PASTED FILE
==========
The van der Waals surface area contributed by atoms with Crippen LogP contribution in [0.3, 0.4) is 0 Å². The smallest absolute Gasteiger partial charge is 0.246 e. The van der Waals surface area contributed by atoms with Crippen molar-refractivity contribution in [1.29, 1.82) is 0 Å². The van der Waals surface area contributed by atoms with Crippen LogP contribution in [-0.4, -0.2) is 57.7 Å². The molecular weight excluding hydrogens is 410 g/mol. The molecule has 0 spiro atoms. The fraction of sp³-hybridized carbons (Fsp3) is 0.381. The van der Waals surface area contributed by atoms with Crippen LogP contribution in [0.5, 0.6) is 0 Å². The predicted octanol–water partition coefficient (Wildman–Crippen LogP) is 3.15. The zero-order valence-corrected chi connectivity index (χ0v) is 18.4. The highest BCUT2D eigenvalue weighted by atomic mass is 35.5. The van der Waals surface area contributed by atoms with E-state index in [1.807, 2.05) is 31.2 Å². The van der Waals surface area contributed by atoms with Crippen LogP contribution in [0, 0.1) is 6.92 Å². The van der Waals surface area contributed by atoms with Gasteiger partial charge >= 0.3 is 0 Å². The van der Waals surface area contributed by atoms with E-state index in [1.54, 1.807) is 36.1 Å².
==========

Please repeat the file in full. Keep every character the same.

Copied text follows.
The van der Waals surface area contributed by atoms with Crippen LogP contribution in [0.3, 0.4) is 0 Å². The smallest absolute Gasteiger partial charge is 0.246 e. The van der Waals surface area contributed by atoms with Crippen molar-refractivity contribution in [1.29, 1.82) is 0 Å². The van der Waals surface area contributed by atoms with Crippen LogP contribution in [-0.4, -0.2) is 57.7 Å². The molecular weight excluding hydrogens is 410 g/mol. The molecule has 0 spiro atoms. The fraction of sp³-hybridized carbons (Fsp3) is 0.381. The van der Waals surface area contributed by atoms with Crippen LogP contribution in [0.5, 0.6) is 0 Å². The predicted octanol–water partition coefficient (Wildman–Crippen LogP) is 3.15. The zero-order valence-corrected chi connectivity index (χ0v) is 18.4. The highest BCUT2D eigenvalue weighted by atomic mass is 35.5. The van der Waals surface area contributed by atoms with E-state index in [1.807, 2.05) is 31.2 Å². The van der Waals surface area contributed by atoms with Crippen LogP contribution in [0, 0.1) is 6.92 Å². The van der Waals surface area contributed by atoms with Gasteiger partial charge >= 0.3 is 0 Å². The van der Waals surface area contributed by atoms with E-state index in [1.54, 1.807) is 36.1 Å².